NHC INTENSITY FORECAST
INIT 03/1500Z 15.6N 75.0W 120 KT 140 MPH
12H 04/0000Z 17.0N 74.7W 120 KT 140 MPH
24H 04/1200Z 18.9N 74.5W 115 KT 130 MPH
36H 05/0000Z 20.8N 74.5W 115 KT 130 MPH
48H 05/1200Z 22.6N 74.9W 110 KT 125 MPH
72H 06/1200Z 25.5N 76.5W 105 KT 120 MPH
96H 07/1200Z 28.5N 77.5W 95 KT 110 MPH
120H 08/1200Z 32.0N 77.0W 95 KT 110 MPH
MATTHEW had become pretty much quasi-stationary yesterday evening, before making the long awaited north turn. MATTHEW is now moving to the north, and based on analysis of current and forecast steering layers maps, I expect this motion to continue for the next 36 to 48 hours, before a bend to the NW occurs. This turn to the NW will be in response to ridging that is forecast to build briefly, north of MATTHEW over the NE/New England states, which is forecast to progress quickly eastward. Albeit there is a little more agreement on the 2 major global models, the GFS and ECMWF, there is still some uncertainty of how close to the U.S. East Coast MATTHEW may pass. The 06Z run of the GFS (12Z was not available at the time of this forecast) brings the hurricane very close to the OBX. The NHC indicates the following at the end of the forecast discussion:
While all of the deterministic track models currently keep Matthew east of Florida, there is still enough uncertainty in the global ensembles that direct impacts in Florida cannot be ruled out. In addition, it is still too soon to determine whether, or how Matthew could affect the remainder of the U.S. east coast.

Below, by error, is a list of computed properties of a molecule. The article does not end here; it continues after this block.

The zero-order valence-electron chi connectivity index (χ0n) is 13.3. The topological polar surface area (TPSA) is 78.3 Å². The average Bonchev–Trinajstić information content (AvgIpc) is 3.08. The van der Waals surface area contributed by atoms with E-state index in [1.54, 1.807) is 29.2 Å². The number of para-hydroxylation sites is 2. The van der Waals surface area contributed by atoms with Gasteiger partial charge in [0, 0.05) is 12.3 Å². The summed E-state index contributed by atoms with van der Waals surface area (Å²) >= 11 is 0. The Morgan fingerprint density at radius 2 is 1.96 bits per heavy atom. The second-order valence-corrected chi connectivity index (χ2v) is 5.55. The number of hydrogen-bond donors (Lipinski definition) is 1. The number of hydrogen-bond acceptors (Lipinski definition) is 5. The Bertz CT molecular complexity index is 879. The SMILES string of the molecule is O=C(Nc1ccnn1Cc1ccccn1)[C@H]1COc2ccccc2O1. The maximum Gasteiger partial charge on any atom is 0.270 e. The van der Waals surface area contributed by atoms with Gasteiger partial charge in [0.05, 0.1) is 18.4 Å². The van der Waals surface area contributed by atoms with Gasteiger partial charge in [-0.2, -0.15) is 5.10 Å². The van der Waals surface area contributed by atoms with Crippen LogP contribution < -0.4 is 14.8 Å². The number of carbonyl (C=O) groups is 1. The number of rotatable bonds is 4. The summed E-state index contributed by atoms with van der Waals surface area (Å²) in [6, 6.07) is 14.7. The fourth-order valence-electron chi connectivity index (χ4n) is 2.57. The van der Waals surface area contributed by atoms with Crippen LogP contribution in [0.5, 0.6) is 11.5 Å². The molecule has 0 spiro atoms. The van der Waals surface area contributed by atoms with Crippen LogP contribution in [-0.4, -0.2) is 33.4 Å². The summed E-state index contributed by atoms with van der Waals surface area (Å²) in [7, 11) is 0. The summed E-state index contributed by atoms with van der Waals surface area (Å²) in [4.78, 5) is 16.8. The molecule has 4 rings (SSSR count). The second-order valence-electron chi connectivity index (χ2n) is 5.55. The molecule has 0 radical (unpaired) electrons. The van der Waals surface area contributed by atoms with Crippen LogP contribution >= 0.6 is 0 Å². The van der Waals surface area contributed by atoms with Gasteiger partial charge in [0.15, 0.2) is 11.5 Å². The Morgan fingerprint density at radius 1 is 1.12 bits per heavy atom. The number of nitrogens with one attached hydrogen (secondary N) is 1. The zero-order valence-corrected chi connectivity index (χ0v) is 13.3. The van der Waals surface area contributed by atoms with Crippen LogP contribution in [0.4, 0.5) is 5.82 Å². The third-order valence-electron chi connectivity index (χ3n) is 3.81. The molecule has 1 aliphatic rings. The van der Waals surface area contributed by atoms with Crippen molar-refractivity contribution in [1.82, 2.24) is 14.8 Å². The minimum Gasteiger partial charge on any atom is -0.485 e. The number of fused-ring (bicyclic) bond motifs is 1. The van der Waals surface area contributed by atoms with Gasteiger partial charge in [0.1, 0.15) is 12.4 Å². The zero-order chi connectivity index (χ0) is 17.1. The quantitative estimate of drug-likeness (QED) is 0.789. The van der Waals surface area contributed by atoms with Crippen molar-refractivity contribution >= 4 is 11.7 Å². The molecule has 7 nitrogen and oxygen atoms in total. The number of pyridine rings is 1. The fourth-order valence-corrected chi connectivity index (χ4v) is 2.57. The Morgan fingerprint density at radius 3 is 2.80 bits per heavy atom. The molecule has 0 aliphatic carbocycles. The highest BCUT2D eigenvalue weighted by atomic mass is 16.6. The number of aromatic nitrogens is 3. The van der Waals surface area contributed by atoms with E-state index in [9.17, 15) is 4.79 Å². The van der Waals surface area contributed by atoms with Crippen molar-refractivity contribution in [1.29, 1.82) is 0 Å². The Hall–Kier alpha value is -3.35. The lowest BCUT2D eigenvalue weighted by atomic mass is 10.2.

Having analyzed the forecast path from both the GFS and ECMWF, the latest available ECMWF Ensemble members, and 500 mb anomaly maps from both the GFS and ECMWF, I do have to concur with the NHC forecast track at this time. However, based on the solutions from the GFS, ECMWF, and CMC GGEM, the exact track after 5 days is still somewhat uncertain. As I stated prior, the update model runs were not available for me to analyze, so I am having to use data from the 00Z ECMWF, and 06Z GFS. The GFS brings MATTHEW fairly close tot he U.S. East coast as stated, brushing the NC OBX. It then carries it NNE and in 10 days places it in the Gulf of Maine and very close to the Maine shoreline. The ECMWF in response to the ridge/trof pattern, takes an initial NW turn as indicated, but keeps MATTHEW further off the U.S. coast, by around day 7-8, the ECMWF stalls the storm midway between the U.S. and Bermuda, has it do a semi-anticyclonic loop, then takes it out by day 10. Given the forecast close proximity to the U.S., I cannot rule out the brush with the NC OBX.